I am pleased to report that this year four scholarships were awarded: The Business, Education and Technology Scholarship: Mr. Darren Minifie, British Columbia; The AEBC Rick Oakes Scholarship for the Arts: Mr. Marc Workman, Alberta; the Toronto Chapter Scholarship: Ms. Marie-Josee Blier, Ontario; And The Alan H. Neville Memorial Scholarship: Mr. Gabriel Tremblay-Parent, Quebec. Congratulations! We wish these students all the best in their studies and future plans. ( Recognizing "Rights Holders": I thank John Rae (AEBC 1st Vice President) for his work on this piece. His insight and tireless work on Disability rights has been invaluable to me.

The term "stakeholder" is in widespread use by governments, social agencies and other decision-makers. The term implies that any person or group that has a "stake" in an issue should be consulted or given input into any decision being considered--regardless whether the decisions to be made will affect them directly, indirectly or hardly at all. "Stakeholder" is so loosely defined that it has come to embrace a wide range of players. In the area of developing disability legislation, policies or programs, "stakeholders" usually include government representatives, service agencies, parents' groups and even the eventual intended beneficiary, the consumer. All of these groups are considered to have a "stake" in the outcome of a decision, and to a varying extent they probably do.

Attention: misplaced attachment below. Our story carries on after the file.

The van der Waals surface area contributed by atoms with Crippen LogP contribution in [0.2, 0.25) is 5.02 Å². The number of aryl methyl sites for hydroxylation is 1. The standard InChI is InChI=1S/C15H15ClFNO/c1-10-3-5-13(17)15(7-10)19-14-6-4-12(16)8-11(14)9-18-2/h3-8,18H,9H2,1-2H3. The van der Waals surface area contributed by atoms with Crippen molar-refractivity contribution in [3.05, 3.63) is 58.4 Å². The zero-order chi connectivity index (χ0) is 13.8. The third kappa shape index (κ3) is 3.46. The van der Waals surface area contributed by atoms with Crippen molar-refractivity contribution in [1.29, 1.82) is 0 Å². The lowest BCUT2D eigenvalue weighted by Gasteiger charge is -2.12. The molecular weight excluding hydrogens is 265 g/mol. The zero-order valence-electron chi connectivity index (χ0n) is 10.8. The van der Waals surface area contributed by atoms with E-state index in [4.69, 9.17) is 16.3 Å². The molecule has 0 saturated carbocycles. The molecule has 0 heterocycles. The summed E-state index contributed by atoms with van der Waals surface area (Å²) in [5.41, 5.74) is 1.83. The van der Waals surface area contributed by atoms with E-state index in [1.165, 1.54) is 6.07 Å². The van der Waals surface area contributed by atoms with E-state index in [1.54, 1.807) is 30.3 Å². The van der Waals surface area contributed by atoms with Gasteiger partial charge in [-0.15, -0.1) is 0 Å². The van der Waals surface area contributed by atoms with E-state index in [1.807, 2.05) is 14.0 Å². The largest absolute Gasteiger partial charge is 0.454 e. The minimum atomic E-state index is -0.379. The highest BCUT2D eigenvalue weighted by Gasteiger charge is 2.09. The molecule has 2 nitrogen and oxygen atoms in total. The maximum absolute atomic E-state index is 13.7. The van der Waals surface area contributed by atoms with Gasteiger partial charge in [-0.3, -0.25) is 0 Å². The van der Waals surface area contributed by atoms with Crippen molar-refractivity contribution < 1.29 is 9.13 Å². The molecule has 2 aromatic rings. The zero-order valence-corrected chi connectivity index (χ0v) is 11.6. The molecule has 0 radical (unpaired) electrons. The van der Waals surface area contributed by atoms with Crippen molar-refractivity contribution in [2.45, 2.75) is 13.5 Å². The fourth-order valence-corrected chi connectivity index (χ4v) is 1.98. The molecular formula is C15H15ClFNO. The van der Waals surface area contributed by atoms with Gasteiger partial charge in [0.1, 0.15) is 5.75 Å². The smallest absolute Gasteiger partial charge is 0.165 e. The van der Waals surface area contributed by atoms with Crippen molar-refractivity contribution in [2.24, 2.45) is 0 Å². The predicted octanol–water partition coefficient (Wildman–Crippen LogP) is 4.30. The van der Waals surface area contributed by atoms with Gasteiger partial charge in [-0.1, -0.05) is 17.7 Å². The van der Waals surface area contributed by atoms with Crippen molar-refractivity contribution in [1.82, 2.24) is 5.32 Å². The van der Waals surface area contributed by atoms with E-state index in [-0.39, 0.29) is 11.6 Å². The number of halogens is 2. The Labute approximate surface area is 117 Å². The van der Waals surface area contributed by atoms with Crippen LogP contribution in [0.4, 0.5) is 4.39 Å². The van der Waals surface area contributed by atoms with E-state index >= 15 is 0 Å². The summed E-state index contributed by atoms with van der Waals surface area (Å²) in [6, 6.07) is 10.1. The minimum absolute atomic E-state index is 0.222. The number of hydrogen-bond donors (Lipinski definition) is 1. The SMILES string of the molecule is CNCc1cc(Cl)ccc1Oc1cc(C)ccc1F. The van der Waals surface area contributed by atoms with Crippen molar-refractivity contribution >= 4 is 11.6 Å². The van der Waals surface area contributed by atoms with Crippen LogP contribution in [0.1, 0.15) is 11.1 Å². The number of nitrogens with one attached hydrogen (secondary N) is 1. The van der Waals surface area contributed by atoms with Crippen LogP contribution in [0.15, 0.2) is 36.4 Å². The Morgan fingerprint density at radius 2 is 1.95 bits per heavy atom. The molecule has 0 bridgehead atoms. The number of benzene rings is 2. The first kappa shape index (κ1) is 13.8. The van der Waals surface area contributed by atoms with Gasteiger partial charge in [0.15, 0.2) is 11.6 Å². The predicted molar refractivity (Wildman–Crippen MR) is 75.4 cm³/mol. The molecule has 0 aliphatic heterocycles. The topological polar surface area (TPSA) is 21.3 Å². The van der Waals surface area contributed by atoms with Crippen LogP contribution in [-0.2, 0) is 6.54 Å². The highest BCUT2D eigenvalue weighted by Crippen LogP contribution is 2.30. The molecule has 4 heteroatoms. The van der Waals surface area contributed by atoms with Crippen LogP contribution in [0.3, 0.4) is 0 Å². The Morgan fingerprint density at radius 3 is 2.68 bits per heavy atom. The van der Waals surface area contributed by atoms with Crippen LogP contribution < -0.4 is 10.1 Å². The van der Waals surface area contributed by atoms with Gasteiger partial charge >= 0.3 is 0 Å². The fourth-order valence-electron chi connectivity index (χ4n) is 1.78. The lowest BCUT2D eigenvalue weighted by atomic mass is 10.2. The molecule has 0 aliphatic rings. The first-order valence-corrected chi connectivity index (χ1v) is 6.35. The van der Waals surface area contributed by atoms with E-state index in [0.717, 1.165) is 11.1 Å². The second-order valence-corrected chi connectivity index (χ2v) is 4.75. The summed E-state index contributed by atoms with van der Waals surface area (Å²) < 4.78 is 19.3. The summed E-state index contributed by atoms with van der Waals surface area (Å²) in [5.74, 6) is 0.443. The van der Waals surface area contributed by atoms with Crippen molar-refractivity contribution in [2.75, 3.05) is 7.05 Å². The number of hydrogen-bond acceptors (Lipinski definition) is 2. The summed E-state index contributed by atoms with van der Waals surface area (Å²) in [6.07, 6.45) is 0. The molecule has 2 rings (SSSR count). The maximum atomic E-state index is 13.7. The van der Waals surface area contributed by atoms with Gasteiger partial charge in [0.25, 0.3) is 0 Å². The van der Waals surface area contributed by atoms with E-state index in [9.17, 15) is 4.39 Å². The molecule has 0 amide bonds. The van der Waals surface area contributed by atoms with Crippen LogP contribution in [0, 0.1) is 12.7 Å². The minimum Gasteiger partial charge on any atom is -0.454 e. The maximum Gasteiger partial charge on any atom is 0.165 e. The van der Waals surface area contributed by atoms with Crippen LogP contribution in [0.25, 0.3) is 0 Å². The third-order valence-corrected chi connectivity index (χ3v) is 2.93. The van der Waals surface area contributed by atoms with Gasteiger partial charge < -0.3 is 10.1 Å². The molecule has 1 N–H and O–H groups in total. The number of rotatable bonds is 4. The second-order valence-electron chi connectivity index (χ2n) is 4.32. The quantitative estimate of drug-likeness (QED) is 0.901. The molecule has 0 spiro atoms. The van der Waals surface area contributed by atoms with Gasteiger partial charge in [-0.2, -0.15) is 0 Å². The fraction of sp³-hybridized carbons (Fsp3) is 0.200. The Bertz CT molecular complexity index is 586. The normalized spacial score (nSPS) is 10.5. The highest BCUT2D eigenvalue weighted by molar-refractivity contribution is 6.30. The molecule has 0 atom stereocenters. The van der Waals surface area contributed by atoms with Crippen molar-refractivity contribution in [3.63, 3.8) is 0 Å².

However, the intended recipients of a benefit, service or program--the individuals most directly affected by any decision being made--are much more than just "stakeholders". Placing us in the category of "stakeholders" diminishes our primary "stake" and erodes what should be our direct engagement and role in reaching these outcomes. We who feel the full impact of any disability legislation, policy or program are much more than stakeholders. We consumers of such programs or benefits are in fact "Rights Holders". We are usually provided such services as a matter of our legally recognized right to equality of opportunity.